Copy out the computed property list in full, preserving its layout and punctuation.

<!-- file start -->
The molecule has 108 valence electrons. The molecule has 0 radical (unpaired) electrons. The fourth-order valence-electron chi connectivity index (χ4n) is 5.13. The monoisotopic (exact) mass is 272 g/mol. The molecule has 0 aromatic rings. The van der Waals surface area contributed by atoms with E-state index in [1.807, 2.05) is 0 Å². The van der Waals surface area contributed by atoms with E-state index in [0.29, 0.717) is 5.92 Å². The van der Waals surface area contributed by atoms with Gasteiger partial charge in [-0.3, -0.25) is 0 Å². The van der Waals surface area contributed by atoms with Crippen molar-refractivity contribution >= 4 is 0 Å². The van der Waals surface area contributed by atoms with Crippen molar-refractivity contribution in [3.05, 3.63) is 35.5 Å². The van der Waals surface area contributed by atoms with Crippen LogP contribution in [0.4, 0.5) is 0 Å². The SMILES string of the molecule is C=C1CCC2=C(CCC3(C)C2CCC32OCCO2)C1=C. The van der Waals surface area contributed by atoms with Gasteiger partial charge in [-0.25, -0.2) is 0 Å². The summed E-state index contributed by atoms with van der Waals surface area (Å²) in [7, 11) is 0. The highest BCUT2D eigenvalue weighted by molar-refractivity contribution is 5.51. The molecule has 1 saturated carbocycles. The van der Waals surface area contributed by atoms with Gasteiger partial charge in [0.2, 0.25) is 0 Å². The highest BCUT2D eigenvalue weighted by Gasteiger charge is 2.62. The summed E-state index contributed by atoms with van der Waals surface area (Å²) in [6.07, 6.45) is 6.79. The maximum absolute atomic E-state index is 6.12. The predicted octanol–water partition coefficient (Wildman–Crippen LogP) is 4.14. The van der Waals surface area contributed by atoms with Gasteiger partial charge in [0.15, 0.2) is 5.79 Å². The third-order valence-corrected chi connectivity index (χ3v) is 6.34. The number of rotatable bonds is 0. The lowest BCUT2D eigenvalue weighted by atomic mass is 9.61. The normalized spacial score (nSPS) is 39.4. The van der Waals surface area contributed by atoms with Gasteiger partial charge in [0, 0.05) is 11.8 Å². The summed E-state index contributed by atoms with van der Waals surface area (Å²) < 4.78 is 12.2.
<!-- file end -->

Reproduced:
The molecule has 108 valence electrons. The molecule has 0 radical (unpaired) electrons. The fourth-order valence-electron chi connectivity index (χ4n) is 5.13. The monoisotopic (exact) mass is 272 g/mol. The molecule has 0 aromatic rings. The van der Waals surface area contributed by atoms with E-state index in [1.807, 2.05) is 0 Å². The van der Waals surface area contributed by atoms with E-state index in [0.29, 0.717) is 5.92 Å². The van der Waals surface area contributed by atoms with Gasteiger partial charge in [-0.3, -0.25) is 0 Å². The van der Waals surface area contributed by atoms with Crippen molar-refractivity contribution >= 4 is 0 Å². The van der Waals surface area contributed by atoms with Crippen molar-refractivity contribution in [3.05, 3.63) is 35.5 Å². The van der Waals surface area contributed by atoms with Crippen LogP contribution in [0.4, 0.5) is 0 Å². The SMILES string of the molecule is C=C1CCC2=C(CCC3(C)C2CCC32OCCO2)C1=C. The van der Waals surface area contributed by atoms with Gasteiger partial charge in [-0.25, -0.2) is 0 Å². The summed E-state index contributed by atoms with van der Waals surface area (Å²) in [7, 11) is 0. The highest BCUT2D eigenvalue weighted by molar-refractivity contribution is 5.51. The molecule has 1 saturated carbocycles. The van der Waals surface area contributed by atoms with Gasteiger partial charge in [0.2, 0.25) is 0 Å². The highest BCUT2D eigenvalue weighted by Gasteiger charge is 2.62. The summed E-state index contributed by atoms with van der Waals surface area (Å²) in [6.07, 6.45) is 6.79. The maximum absolute atomic E-state index is 6.12. The predicted octanol–water partition coefficient (Wildman–Crippen LogP) is 4.14. The van der Waals surface area contributed by atoms with Gasteiger partial charge in [0.15, 0.2) is 5.79 Å². The third-order valence-corrected chi connectivity index (χ3v) is 6.34. The number of rotatable bonds is 0. The lowest BCUT2D eigenvalue weighted by atomic mass is 9.61. The normalized spacial score (nSPS) is 39.4. The van der Waals surface area contributed by atoms with Gasteiger partial charge in [0, 0.05) is 11.8 Å². The summed E-state index contributed by atoms with van der Waals surface area (Å²) < 4.78 is 12.2.